Serological cytokine changes in nonhuman-primate recipients after porcine cardiac xenotransplantation
Hee Jung Kang1, Hyeon Keun Chee2, Ik Jin Yun3.
1Laboratory Medicine, Hallym University College of Medicine, Anyang, Korea; 2Cardiovascular Surgery , Konkuk University Hospital , Seoul, Korea; 3Surgery, Konkuk University Hospital , Seoul, Korea
Background: Xenotransplantation of genetically modified pig heart has been discussed as an alternative to alleviate a shortage of donor hearts in clinical transplantation. Although life-supporting function of genetically modified pig hearts in nonhuman-primates over 6 months have been reported, cardiac xenografts are commonly rejected within a month in nonhuman primates and the rejection mechanism are not well understood. Here, we investigated chronological changes in cytokine profiles in NHP recipients after porcine cardiac xenotransplantation to understand changes in biological and immunological responses in the recipients.
Methods: Porcine hearts from α-galactosyltransferase knockout pigs were transplanted into two cynomolgus monkeys, that received anti-CD154 based immune suppression. EDTA plasma was collected from them at following time points: 1 week before transplantation (TPx), immediate before TPx (0 h), 2 h, 3 d, and 7 d after TPx and weekly thereafter until the graft failed. The levels of following cytokines in the plasma were measured by flow cytometry or ELISA: Interleukin (IL)-1A, IL-1B, IL-6, IL-12p70, IL-8, IL-10, IL-15, tumor necrotizing factor (TNF) and interferon-gamma (IFNg).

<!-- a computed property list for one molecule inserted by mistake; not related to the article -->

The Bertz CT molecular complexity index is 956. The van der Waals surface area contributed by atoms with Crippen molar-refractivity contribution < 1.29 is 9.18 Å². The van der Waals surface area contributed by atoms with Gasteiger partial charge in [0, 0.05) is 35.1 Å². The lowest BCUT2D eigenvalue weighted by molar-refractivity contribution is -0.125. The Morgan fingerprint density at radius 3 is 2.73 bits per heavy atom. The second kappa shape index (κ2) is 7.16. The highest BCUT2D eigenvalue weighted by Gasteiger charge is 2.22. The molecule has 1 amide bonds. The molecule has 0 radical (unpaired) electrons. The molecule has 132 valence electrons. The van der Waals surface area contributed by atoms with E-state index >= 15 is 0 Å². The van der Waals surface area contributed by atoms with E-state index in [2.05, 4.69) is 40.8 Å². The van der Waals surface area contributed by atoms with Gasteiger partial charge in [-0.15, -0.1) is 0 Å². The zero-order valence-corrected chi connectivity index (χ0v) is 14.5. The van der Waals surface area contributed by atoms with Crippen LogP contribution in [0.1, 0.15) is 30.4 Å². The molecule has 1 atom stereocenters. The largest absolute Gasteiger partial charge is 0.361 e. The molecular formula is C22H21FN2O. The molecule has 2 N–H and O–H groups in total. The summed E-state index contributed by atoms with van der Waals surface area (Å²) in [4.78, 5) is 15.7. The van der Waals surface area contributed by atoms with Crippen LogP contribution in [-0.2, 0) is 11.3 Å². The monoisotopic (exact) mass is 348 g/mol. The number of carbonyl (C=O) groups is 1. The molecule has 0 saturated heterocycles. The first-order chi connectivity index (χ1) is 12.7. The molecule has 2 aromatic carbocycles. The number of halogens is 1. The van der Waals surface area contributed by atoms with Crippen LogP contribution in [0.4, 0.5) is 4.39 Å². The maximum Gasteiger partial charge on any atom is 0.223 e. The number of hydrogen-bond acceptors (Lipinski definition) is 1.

Results: The levels of IL-6 and IL-15 in both cases and of IL-1A and IL-1B in one case increased rapidly at 2 h after TPx, decreased to basal levels at 3 d of TPx and escalated again with deterioration of recipients’ general condition. On the other hand, the levels of IL-8, IL-10, IL-12p70 and TNF did not change significantly. Interestingly, the levels of IFNg increased at 7 d of TPx, which preceded a soar of IL-6, IL-8 and IL-15 followed by the graft failure.
Conclusions: Cytokine changes suggest that the acute vascular responses which appear immediately after TPx could be limited by an appropriate treatment but gradual appearance of IFNg response at later time points, indicating activation of immune cells, would be associated with subsequent graft rejection.
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